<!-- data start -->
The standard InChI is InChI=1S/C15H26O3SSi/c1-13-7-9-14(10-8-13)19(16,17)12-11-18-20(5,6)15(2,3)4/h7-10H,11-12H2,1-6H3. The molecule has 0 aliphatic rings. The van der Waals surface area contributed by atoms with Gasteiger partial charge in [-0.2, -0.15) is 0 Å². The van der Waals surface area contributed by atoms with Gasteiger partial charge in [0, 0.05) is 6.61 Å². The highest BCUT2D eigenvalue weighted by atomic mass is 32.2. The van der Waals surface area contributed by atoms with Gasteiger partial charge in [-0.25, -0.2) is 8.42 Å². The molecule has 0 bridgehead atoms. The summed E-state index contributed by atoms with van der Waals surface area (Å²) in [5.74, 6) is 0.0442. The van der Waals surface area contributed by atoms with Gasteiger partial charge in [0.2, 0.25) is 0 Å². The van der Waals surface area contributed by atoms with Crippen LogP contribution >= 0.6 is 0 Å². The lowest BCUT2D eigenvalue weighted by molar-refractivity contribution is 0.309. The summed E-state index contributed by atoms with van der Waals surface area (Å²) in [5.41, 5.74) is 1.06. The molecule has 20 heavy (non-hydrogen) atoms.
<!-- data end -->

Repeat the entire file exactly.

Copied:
The standard InChI is InChI=1S/C15H26O3SSi/c1-13-7-9-14(10-8-13)19(16,17)12-11-18-20(5,6)15(2,3)4/h7-10H,11-12H2,1-6H3. The molecule has 0 aliphatic rings. The van der Waals surface area contributed by atoms with Gasteiger partial charge in [-0.2, -0.15) is 0 Å². The van der Waals surface area contributed by atoms with Gasteiger partial charge in [0, 0.05) is 6.61 Å². The highest BCUT2D eigenvalue weighted by atomic mass is 32.2. The van der Waals surface area contributed by atoms with Gasteiger partial charge in [-0.25, -0.2) is 8.42 Å². The molecule has 0 bridgehead atoms. The summed E-state index contributed by atoms with van der Waals surface area (Å²) in [5.74, 6) is 0.0442. The van der Waals surface area contributed by atoms with Gasteiger partial charge in [0.2, 0.25) is 0 Å². The van der Waals surface area contributed by atoms with Crippen LogP contribution >= 0.6 is 0 Å². The lowest BCUT2D eigenvalue weighted by molar-refractivity contribution is 0.309. The summed E-state index contributed by atoms with van der Waals surface area (Å²) in [5.41, 5.74) is 1.06. The molecule has 20 heavy (non-hydrogen) atoms.